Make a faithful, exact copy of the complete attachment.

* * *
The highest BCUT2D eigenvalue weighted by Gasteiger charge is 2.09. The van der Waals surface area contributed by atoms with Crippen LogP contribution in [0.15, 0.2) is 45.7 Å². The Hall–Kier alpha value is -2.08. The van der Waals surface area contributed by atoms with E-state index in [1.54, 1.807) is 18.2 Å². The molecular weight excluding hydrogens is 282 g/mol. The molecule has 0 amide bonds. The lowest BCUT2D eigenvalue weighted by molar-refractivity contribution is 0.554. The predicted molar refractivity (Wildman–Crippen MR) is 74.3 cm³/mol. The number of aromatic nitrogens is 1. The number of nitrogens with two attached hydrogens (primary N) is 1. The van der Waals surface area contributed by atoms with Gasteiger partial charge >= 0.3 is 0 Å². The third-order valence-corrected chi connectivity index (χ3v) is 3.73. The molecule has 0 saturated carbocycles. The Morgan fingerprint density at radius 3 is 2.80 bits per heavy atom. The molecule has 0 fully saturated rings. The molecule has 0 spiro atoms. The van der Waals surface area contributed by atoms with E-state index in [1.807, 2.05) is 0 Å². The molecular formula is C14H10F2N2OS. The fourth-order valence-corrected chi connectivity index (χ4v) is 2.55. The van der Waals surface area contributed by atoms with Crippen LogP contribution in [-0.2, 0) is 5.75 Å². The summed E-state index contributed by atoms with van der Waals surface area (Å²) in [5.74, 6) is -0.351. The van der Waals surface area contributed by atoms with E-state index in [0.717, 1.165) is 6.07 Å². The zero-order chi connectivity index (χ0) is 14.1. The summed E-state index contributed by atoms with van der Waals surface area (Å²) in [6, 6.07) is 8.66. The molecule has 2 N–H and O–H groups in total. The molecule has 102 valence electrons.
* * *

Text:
The highest BCUT2D eigenvalue weighted by Gasteiger charge is 2.09. The van der Waals surface area contributed by atoms with Crippen LogP contribution in [0.15, 0.2) is 45.7 Å². The Hall–Kier alpha value is -2.08. The van der Waals surface area contributed by atoms with E-state index in [1.54, 1.807) is 18.2 Å². The molecular weight excluding hydrogens is 282 g/mol. The molecule has 0 amide bonds. The lowest BCUT2D eigenvalue weighted by molar-refractivity contribution is 0.554. The predicted molar refractivity (Wildman–Crippen MR) is 74.3 cm³/mol. The number of aromatic nitrogens is 1. The number of nitrogens with two attached hydrogens (primary N) is 1. The van der Waals surface area contributed by atoms with Gasteiger partial charge >= 0.3 is 0 Å². The third-order valence-corrected chi connectivity index (χ3v) is 3.73. The molecule has 0 saturated carbocycles. The Morgan fingerprint density at radius 3 is 2.80 bits per heavy atom. The molecule has 0 fully saturated rings. The molecule has 0 spiro atoms. The van der Waals surface area contributed by atoms with E-state index in [1.807, 2.05) is 0 Å². The molecular formula is C14H10F2N2OS. The fourth-order valence-corrected chi connectivity index (χ4v) is 2.55. The van der Waals surface area contributed by atoms with Crippen LogP contribution in [-0.2, 0) is 5.75 Å². The summed E-state index contributed by atoms with van der Waals surface area (Å²) in [5.74, 6) is -0.351. The van der Waals surface area contributed by atoms with E-state index in [0.717, 1.165) is 6.07 Å². The zero-order chi connectivity index (χ0) is 14.1. The summed E-state index contributed by atoms with van der Waals surface area (Å²) in [6, 6.07) is 8.66. The molecule has 2 N–H and O–H groups in total. The molecule has 102 valence electrons.